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How Math and Lasers Can Make You a Better Golfer

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A few years ago, number crunchers and stat geeks infiltrated the MLB front offices and changed the way America’s pastime is played. Now they’re doing it to Scotland’s.

In 1999, the PGA launched the stat-gathering, laser-wielding ShotLink system. Now volunteers strategically surround each hole at each tournament, surveying the landscape with camera-like lasers. Those lasers track and measure every shot with insane accuracy—the margin of error is just a few centimeters.

They’ve sparked golf’s own “Moneyball” era. New information is flooding the scene, and TV broadcasters don’t have to fill airtime with stuffy stories about their grandchildren as they wait for measurements anymore. Cameramen don’t have to guess where the best spots to film are. And number junkies don’t have to settle for the same stale stats that have been staples of the game for decades—they can cook up new ones.

Nearly 600 of them, actually.

The flurry of information is changing how the pros play. Players can track every nuance of their game with unseen specificity: If Tiger wants to know how he does in bunkers 30 feet from the hole, there’s a stat for that. If Lefty wants to evaluate his approach shots, there’s a stat for that.

Players can pinpoint problems in their game like never before, giving them a better idea of what to practice—and what kind of shots to avoid. A player who once had a fuzzy idea of what caused his putting woes can finally say, “Ah! Those 16 footers going downhill are to blame.” And then he can attack the problem.

No wonder number crunchers are becoming as common as caddies. Duffers like Luke Donald and Stuart Appleby are becoming vocal data junkies, and by hiring a few number nerds, they’re increasing their chances of earning more dough.

Here’s how. Two professors at Penn found that players were more likely to miss a birdie putt than a putt for par—even if the distance was the same. Why? Because of a phenomenon called “loss aversion.” People prefer avoiding losses to making gains, and golfers are no different. They're more hesitant when shooting for birdie—a habit that increases their chance of leaving a shot short. According to Sean Martin at Golf Week, “If a top-20 player in 2008 was able to overcome this bias, he could increase his earnings by more than $1 million.”

Although ShotLink has made players more aware of their mental roadblocks, the game hasn’t gotten easier. More golf course designers are using ShotLink data to make the pin harder to find. By studying shot patterns, designers can manipulate the tee box, mowing patterns, and hazards to give pros more gray hairs.

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What Tennis Shoes Looked Like in the Early 1900s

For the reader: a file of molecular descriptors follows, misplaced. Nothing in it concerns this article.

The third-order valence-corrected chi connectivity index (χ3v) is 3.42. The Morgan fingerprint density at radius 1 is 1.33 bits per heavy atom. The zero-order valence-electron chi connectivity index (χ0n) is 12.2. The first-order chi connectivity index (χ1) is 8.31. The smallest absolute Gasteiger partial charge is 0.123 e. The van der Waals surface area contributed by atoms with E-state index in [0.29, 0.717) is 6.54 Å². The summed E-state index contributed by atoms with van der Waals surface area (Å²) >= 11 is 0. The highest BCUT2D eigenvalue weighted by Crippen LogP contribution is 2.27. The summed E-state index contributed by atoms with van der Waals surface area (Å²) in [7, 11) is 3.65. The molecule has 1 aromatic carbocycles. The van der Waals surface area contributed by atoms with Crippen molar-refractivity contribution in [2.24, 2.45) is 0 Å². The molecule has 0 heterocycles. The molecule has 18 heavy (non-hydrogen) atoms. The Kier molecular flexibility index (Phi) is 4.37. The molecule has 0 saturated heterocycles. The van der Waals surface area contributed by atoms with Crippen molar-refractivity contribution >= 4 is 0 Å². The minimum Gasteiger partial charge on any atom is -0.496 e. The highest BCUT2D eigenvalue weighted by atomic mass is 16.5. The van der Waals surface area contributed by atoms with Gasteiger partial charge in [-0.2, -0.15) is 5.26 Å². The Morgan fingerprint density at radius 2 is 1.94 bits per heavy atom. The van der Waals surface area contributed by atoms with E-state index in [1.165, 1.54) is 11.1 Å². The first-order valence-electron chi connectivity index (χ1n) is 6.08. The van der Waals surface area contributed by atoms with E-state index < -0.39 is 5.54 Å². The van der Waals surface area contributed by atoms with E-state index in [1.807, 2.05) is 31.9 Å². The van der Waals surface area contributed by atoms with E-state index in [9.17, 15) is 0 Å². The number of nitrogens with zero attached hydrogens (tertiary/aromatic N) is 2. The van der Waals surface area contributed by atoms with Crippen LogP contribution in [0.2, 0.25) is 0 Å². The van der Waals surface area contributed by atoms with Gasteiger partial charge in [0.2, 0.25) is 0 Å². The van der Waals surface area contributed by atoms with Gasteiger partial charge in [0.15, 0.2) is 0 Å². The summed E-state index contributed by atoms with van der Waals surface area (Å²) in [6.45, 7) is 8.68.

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Mental_floss co-founder Mangesh Hattikudur is at the US Open today. Between matches, he'll be serving up some tennis history and random knowledge.

Image credit: whatsalltheracquet.com

In the pre-Swoosh era, the best shoes for lawn tennis had giant treads and looked like they could be worn to church.

Follow ibmsports on Instagram for scenes from the U.S. Open.

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The Benefits of Grunting During Tennis
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Getty Images

Mental_floss co-founder Mangesh Hattikudur is at the US Open today. Between matches, he'll be serving up some tennis history and random knowledge.

Emitting a Monica Seles-style grunt as you wallop a ball across the court has more than a few benefits. Most people link the biggest advantage to breath control—kind of like yelling hi-ya when a karate expert chops a board in half. And in fact, studies have shown that you do get extra oomph from a short, sharp yell, helping you exert more focused energy than you would without it.

But there’s another advantage to letting out a belly groan with every shot: distraction!

For highly skilled tennis players, hearing how a ball comes off a racket is useful information in processing a quick response. A grunt obscures that information, and it isn’t just the world’s best who get affected. According to a 2012 study from the University of Hawaii and the University of British Columbia, players are significantly worse at anticipating the ball’s direction and speed when a hitter grunts. As The Conversation puts it, “if a shot is traveling at 50mph, the relatively small delay in response that grunting causes (about 30ms) would result in the ball traveling an extra two feet by the time the opponent responds.” That might not sound like a lot, but a little grunt could actually throw off your opponent’s footwork and help you eke out a win.


Follow ibmsports on Instagram for scenes from the U.S. Open.

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